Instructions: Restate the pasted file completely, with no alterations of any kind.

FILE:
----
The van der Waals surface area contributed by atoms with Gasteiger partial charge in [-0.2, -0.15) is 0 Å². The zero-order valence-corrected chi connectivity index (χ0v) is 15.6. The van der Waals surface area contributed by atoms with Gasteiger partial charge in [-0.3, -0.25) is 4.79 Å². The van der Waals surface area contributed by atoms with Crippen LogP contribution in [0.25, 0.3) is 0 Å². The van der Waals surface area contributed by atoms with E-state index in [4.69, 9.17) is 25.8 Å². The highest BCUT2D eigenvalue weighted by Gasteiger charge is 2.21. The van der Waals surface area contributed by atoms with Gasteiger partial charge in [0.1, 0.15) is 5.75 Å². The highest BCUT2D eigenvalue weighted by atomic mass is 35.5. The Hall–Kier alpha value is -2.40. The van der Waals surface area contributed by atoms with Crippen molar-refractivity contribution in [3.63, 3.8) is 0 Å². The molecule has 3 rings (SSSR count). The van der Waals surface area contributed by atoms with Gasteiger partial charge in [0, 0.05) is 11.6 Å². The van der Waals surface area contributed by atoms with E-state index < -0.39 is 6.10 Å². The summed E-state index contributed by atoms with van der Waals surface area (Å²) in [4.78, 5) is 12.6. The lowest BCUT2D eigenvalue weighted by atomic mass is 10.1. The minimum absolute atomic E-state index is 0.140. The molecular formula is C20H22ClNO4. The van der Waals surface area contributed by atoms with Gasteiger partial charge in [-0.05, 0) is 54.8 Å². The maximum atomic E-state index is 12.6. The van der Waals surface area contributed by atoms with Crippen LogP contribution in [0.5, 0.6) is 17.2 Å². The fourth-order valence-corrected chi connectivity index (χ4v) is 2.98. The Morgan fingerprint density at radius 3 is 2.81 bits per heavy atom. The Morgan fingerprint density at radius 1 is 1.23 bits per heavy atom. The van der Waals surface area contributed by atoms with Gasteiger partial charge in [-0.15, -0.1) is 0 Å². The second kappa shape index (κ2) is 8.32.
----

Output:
The van der Waals surface area contributed by atoms with Gasteiger partial charge in [-0.2, -0.15) is 0 Å². The zero-order valence-corrected chi connectivity index (χ0v) is 15.6. The van der Waals surface area contributed by atoms with Gasteiger partial charge in [-0.3, -0.25) is 4.79 Å². The van der Waals surface area contributed by atoms with Crippen LogP contribution in [0.25, 0.3) is 0 Å². The van der Waals surface area contributed by atoms with E-state index in [4.69, 9.17) is 25.8 Å². The highest BCUT2D eigenvalue weighted by Gasteiger charge is 2.21. The van der Waals surface area contributed by atoms with Gasteiger partial charge in [0.1, 0.15) is 5.75 Å². The highest BCUT2D eigenvalue weighted by atomic mass is 35.5. The Hall–Kier alpha value is -2.40. The van der Waals surface area contributed by atoms with Crippen molar-refractivity contribution in [3.63, 3.8) is 0 Å². The molecule has 3 rings (SSSR count). The van der Waals surface area contributed by atoms with Gasteiger partial charge in [0, 0.05) is 11.6 Å². The van der Waals surface area contributed by atoms with E-state index < -0.39 is 6.10 Å². The summed E-state index contributed by atoms with van der Waals surface area (Å²) in [4.78, 5) is 12.6. The lowest BCUT2D eigenvalue weighted by atomic mass is 10.1. The minimum absolute atomic E-state index is 0.140. The molecular formula is C20H22ClNO4. The van der Waals surface area contributed by atoms with Gasteiger partial charge in [-0.05, 0) is 54.8 Å². The maximum atomic E-state index is 12.6. The van der Waals surface area contributed by atoms with Crippen LogP contribution in [0.5, 0.6) is 17.2 Å². The fourth-order valence-corrected chi connectivity index (χ4v) is 2.98. The Morgan fingerprint density at radius 3 is 2.81 bits per heavy atom. The Morgan fingerprint density at radius 1 is 1.23 bits per heavy atom. The van der Waals surface area contributed by atoms with Gasteiger partial charge in [-0.15, -0.1) is 0 Å². The second kappa shape index (κ2) is 8.32.